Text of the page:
Arts

Street art goes Main Street

{mosimage}TORONTO - As you peer through the keyhole, the silent memorial begins. More than 400 names of homeless people who have died on Toronto’s streets flash across the screen inside the graffiti-adorned house, one after the other.

This is the work of “Other,” also known as Montreal street artist Derek Mehaffey. It’s part of the first major street art exhibit at a Canadian museum.

Getting to know the human Jesus

{mosimage}Who on Earth was Jesus? The Modern Quest for the Jesus of History by David Boulton (O Books, softcover,  417 pages, $29.95).

There is perhaps no area of modern theology as controversial and polarized as the study of the historical Jesus — what can be known about Jesus using standard historical research. There are those for whom the Gospels are essentially biographies of Jesus and historically beyond questioning. There are others who emphasize the editorial history of the Gospels and the apparent inconsistencies and errors of fact within them. These latter scholars often conclude the Gospels hold little, if any, real historical value. Of course there is an entire spectrum of opinions in between.

Bringing saints to dinner table

{mosimage}Saints at the Dinner Table, by Amy Heyd (St. Anthony Messenger Press, hard cover, 158 pages, $24.83).

If you could choose a saint, any saint, to invite to your family dinner, who would it be?

St. Joseph might be a strong contender, or how about St. Martha, or St. Clare of Assisi? Would you have lamb chops and garlic mashed potatoes, a simple but fun pizza or scrumptious chicken saltimbocca with salad on the side?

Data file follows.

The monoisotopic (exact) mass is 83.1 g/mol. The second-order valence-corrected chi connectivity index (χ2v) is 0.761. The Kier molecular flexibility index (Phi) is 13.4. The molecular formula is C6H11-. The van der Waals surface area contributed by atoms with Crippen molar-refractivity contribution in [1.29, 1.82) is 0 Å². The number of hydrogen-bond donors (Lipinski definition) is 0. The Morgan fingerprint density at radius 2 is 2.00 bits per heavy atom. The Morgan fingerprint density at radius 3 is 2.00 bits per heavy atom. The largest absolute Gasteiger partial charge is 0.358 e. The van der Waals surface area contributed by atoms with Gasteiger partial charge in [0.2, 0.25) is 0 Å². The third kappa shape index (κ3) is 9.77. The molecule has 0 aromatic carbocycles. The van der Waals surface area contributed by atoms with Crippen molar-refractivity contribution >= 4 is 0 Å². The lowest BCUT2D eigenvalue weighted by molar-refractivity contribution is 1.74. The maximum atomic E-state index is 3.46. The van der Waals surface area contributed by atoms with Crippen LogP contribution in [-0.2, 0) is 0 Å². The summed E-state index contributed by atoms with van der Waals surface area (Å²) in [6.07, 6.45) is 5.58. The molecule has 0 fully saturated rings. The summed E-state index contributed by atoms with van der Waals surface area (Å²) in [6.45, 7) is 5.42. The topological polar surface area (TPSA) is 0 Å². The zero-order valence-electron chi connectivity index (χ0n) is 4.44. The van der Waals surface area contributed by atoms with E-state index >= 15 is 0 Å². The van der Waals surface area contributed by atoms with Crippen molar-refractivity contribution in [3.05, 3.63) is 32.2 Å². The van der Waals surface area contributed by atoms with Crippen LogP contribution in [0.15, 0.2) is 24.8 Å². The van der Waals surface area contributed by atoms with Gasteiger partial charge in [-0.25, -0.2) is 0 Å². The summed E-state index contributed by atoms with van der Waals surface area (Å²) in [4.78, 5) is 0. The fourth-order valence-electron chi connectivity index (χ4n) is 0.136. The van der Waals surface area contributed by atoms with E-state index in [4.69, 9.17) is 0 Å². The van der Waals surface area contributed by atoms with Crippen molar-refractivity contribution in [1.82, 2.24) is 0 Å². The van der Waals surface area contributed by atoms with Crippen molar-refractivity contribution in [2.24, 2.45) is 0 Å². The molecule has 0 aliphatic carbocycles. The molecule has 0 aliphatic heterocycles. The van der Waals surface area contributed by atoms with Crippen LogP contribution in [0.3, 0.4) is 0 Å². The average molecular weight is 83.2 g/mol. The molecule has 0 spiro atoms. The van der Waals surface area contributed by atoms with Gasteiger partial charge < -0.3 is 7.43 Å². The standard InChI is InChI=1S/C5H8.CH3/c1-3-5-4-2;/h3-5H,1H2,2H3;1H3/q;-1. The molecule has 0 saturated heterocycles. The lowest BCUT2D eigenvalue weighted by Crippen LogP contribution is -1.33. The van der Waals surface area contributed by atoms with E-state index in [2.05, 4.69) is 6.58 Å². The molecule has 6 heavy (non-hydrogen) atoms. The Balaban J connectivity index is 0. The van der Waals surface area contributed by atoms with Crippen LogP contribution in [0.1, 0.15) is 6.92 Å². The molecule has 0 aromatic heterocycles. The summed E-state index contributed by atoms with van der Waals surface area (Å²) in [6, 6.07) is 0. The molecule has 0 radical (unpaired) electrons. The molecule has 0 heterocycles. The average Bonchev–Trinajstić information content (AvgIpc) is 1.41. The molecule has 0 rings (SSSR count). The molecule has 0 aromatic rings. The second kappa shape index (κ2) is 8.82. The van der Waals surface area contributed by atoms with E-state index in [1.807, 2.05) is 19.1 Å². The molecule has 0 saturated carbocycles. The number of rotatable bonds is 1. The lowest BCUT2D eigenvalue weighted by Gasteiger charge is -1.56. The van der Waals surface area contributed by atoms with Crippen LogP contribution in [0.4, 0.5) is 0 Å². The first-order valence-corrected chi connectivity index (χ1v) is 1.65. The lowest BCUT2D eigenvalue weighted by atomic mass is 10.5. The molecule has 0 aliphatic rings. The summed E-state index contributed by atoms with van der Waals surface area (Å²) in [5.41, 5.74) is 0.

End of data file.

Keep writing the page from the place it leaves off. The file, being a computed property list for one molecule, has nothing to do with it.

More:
Church architecture must express meaning

{mosimage} TORONTO - Christian architecture has to do more than amaze or comfort the people who walk into churches. A church has to mean something, says architect Roberto Chiotti.

Chiotti is best known for his design of St. Gabriel of the Sorrowful Virgin , a groundbreaking Catholic church in north Toronto that reinterprets the tradition of church architecture to make it work with, rather than against, nature. St. Gabriel’s is the first LEED (Leadership in Energy and Environmental Design) by the Canada Green Building Council certified church in Canada and stands as a physical embodiment of the theology of Passionist Father Thomas Berry.

The Innocent Oscars

In “Songs of Innocence and Experience ,” William Blake, poet of the industrial revolution, asks the Tiger (or Tyger, as he spelled it), “Did he who made the Lamb make thee?” He asks the lamb, “Dost thou know who made thee?”

Old, mad Blake seems to haunt Hollywood this Oscar season. Each of the five films nominated for best picture in the 81st running of the Academy Awards Feb. 22 tells a story of innocence and experience — of how we pass from trust to terror, and what we lose and what we gain when we learn the truth about the world and our role in it.

Bringing family values back to Hollywood

{mosimage}The spirit of Frank Capra — the Depression-era director who made such hope-filled family fare as It’s a Wonderful Life and Mr. Smith Goes to Washington — still haunts Hollywood as America stares down its worst economy since the 1930s, according to Siobhan Fallon, the veteran Catholic character actor who co-stars with Renée Zellweger and Harry Connick Jr. in the romantic screwball comedy New In Town .